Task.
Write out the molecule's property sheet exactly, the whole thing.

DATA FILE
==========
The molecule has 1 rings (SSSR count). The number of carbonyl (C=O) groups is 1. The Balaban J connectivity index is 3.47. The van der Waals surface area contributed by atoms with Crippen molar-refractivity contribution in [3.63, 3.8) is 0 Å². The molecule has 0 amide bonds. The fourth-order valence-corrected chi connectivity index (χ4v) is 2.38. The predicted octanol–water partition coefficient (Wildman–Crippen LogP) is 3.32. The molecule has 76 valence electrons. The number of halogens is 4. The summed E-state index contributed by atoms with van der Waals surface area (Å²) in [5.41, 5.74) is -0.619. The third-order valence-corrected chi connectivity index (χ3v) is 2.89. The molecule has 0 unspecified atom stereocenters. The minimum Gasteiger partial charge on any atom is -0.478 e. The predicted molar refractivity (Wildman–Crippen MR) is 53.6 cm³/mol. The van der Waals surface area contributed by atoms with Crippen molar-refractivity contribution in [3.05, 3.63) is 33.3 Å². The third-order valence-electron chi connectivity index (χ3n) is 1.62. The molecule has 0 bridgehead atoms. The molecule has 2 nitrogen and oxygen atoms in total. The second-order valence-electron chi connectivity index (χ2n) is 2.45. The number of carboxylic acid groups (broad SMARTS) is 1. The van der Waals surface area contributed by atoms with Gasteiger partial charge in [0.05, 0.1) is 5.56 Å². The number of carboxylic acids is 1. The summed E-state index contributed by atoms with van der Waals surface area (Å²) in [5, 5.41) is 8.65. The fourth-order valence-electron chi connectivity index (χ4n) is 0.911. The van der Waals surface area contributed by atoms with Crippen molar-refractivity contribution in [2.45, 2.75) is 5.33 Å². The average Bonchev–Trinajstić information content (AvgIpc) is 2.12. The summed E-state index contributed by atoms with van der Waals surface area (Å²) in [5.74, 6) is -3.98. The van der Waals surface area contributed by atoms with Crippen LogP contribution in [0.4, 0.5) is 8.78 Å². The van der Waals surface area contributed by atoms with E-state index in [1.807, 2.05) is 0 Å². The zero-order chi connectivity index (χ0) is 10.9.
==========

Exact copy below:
The molecule has 1 rings (SSSR count). The number of carbonyl (C=O) groups is 1. The Balaban J connectivity index is 3.47. The van der Waals surface area contributed by atoms with Crippen molar-refractivity contribution in [3.63, 3.8) is 0 Å². The molecule has 0 amide bonds. The fourth-order valence-corrected chi connectivity index (χ4v) is 2.38. The predicted octanol–water partition coefficient (Wildman–Crippen LogP) is 3.32. The molecule has 76 valence electrons. The number of halogens is 4. The summed E-state index contributed by atoms with van der Waals surface area (Å²) in [5.41, 5.74) is -0.619. The third-order valence-corrected chi connectivity index (χ3v) is 2.89. The molecule has 0 unspecified atom stereocenters. The minimum Gasteiger partial charge on any atom is -0.478 e. The predicted molar refractivity (Wildman–Crippen MR) is 53.6 cm³/mol. The van der Waals surface area contributed by atoms with Crippen molar-refractivity contribution in [3.05, 3.63) is 33.3 Å². The third-order valence-electron chi connectivity index (χ3n) is 1.62. The molecule has 0 bridgehead atoms. The molecule has 2 nitrogen and oxygen atoms in total. The second-order valence-electron chi connectivity index (χ2n) is 2.45. The number of carboxylic acid groups (broad SMARTS) is 1. The van der Waals surface area contributed by atoms with Gasteiger partial charge in [0.05, 0.1) is 5.56 Å². The number of carboxylic acids is 1. The summed E-state index contributed by atoms with van der Waals surface area (Å²) in [5, 5.41) is 8.65. The fourth-order valence-electron chi connectivity index (χ4n) is 0.911. The van der Waals surface area contributed by atoms with Crippen molar-refractivity contribution in [2.45, 2.75) is 5.33 Å². The average Bonchev–Trinajstić information content (AvgIpc) is 2.12. The summed E-state index contributed by atoms with van der Waals surface area (Å²) in [5.74, 6) is -3.98. The van der Waals surface area contributed by atoms with Crippen LogP contribution in [0.4, 0.5) is 8.78 Å². The van der Waals surface area contributed by atoms with E-state index in [1.807, 2.05) is 0 Å². The zero-order chi connectivity index (χ0) is 10.9.